Callaghan rated the difficulty of measuring maternal deaths at about a three on a scale of one to 10, so he views the longstanding lack of reliable data as a reflection of the scant importance American society places on expectant and new mothers and the urgency of acting to save them.
There’s an “implicit value decision when we don’t do everything we can,” he said. “What we choose to measure is a statement of what we value in health.”
The United Kingdom, which Callaghan describes as having the “gold standard for maternal health data,” starts with vital statistics information but goes much deeper. As part of a national inquiry, health care practitioners review every maternal death, using medical records and more to identify deaths related to pregnancy or childbirth and to determine why they happened and if better care could have prevented them.
Four million women give birth in the U.S. each year, roughly six times as many as in the U.K. Yet the U.S. has no national review of maternal deaths. Slightly more than half the states have maternal mortality review committees—experts that take on in-depth case analyses—that have been operating for at least a year. Many receive little or no funding and rely on volunteers to take on time-consuming case analyses. They publish reports irregularly and, in some cases, do not address the issue of preventability at all.
Members of Congress have introduced several bills attempting to fund review committees nationwide as well as standardizing and pooling their data, but none have moved forward. Instead, a CDC scientist is leading an effort to establish a standardized national reporting system, but, for funding, it depends on Merck for Mothers, a charitable initiative created by the pharmaceutical giant.
Marian MacDorman, a research professor at the University of Maryland’s population research center, said it’s frustrating that decades of flawed data collection have left the U.S. where it is today—still without maternal mortality numbers it trusts enough to certify as official and still without a roadmap to prevent women from dying.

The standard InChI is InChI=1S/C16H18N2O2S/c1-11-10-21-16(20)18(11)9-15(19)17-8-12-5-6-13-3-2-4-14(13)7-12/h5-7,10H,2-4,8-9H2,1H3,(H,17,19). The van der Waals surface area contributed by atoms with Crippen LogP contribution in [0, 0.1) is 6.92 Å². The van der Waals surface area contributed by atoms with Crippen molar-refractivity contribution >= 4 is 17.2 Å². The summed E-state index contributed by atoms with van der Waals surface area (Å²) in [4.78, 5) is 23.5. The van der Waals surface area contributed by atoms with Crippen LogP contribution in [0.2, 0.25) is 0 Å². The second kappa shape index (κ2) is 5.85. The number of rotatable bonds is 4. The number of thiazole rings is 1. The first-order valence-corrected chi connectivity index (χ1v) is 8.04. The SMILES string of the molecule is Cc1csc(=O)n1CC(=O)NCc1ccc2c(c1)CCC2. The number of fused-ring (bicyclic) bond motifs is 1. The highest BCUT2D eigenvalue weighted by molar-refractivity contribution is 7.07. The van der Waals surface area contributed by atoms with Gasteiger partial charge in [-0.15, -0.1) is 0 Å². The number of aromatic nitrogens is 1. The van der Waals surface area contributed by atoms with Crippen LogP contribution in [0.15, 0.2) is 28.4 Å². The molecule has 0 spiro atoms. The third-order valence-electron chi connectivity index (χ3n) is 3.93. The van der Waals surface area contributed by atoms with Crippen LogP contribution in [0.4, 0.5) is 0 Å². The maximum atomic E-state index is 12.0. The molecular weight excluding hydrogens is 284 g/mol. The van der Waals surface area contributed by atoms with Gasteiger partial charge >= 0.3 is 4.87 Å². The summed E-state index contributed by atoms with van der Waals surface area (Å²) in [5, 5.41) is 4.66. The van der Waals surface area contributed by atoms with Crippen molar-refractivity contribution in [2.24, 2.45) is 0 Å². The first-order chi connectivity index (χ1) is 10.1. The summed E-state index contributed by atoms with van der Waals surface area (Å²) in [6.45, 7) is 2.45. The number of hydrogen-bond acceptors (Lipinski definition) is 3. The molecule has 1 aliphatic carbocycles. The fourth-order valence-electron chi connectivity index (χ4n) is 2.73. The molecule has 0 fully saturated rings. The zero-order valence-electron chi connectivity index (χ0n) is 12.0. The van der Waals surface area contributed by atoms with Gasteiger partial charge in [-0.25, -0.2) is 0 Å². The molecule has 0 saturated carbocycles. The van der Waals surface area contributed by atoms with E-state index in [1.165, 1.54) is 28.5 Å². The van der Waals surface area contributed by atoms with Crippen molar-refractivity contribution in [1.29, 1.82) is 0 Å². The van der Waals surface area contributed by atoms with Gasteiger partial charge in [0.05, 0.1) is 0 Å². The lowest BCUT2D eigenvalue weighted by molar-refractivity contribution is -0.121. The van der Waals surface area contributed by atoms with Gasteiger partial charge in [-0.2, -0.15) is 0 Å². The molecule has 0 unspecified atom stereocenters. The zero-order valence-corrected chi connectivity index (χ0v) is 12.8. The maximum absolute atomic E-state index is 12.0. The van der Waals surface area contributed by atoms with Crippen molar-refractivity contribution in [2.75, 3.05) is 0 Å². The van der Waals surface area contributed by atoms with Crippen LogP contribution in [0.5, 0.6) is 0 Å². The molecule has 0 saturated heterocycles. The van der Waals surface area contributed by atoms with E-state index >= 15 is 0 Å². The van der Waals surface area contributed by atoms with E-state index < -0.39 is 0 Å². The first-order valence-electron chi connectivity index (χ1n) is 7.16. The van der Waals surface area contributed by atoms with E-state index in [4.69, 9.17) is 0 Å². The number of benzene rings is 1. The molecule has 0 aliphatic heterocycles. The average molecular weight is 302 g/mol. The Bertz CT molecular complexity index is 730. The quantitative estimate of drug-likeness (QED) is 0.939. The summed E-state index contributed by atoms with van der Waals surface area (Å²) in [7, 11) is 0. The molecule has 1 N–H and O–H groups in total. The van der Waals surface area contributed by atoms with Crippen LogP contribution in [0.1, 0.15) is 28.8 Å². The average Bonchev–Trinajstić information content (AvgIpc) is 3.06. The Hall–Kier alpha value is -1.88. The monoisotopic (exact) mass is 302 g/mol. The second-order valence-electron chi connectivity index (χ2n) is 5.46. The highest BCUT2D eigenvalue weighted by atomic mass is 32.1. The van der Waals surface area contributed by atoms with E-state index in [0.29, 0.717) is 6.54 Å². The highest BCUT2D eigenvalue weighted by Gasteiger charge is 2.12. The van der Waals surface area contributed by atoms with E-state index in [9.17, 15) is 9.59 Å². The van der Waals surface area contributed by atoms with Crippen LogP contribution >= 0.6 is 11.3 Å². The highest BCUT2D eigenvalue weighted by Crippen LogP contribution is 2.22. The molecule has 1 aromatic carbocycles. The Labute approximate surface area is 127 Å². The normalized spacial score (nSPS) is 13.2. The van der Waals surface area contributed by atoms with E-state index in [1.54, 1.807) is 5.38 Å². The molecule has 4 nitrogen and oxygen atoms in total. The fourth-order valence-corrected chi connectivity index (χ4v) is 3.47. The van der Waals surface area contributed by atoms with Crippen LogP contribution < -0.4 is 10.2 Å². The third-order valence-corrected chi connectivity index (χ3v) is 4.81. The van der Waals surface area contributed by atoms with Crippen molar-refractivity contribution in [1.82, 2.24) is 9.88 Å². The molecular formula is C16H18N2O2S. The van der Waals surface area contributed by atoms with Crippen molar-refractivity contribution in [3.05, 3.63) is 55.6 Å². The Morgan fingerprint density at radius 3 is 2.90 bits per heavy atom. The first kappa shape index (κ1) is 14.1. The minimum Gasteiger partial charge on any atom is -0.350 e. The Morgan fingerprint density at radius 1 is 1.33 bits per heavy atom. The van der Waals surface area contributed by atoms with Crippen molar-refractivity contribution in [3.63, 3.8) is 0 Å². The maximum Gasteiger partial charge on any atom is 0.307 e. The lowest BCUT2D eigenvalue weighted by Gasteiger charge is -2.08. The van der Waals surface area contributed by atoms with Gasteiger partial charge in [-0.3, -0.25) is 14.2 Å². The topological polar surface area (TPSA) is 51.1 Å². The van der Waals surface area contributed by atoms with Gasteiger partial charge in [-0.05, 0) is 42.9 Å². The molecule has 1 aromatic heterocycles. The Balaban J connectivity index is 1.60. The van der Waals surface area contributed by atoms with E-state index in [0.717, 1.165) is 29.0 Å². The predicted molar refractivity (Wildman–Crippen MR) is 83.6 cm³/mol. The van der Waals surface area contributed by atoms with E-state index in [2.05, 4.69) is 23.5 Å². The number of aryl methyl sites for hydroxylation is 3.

“It’s a tragedy,” she said. “I really draw a direct link. People are dying because the federal government is not publishing this data.”
The problems with U.S. maternal mortality data start at the most basic level. For more than a century, the U.S. has been largely dependent on a single source of information—death certificates—to count maternal deaths and understand their causes.
For everyone who dies there is a death certificate, making it the common currency of an otherwise decentralized system. There are 52 separate reporting jurisdictions for vital statistics—50 states, plus New York City and Washington, D.C.
Certificates are filled out with information from doctors, collected by state and local vital statistics offices and further assessed by experts at the CDC. Jurisdictions have long relied on death certificates (sometimes matched with birth certificates or certificates that report deaths of fetuses not developed enough to breathe on their own) to identify women who died during pregnancy or within one year after giving birth. They shared these records with the CDC, where epidemiologists with the agency’s Pregnancy Mortality Surveillance System use standardized codes for causes of death to try to determine if a death was related to pregnancy or childbirth.
There have always been gaping holes in this process.
The certificate is supposed to identify the cause of death, but when an expectant or new mother dies, it’s not always easy to determine why. Death certificates ask for the immediate cause of death (i.e., the ailment that directly precedes it), intermediate causes (which lead to the immediate cause) and the underlying cause, which sets off the events that result in death. The CDC’s mortality statistics rely on the underlying cause, though this may not always show a link to pregnancy or childbirth.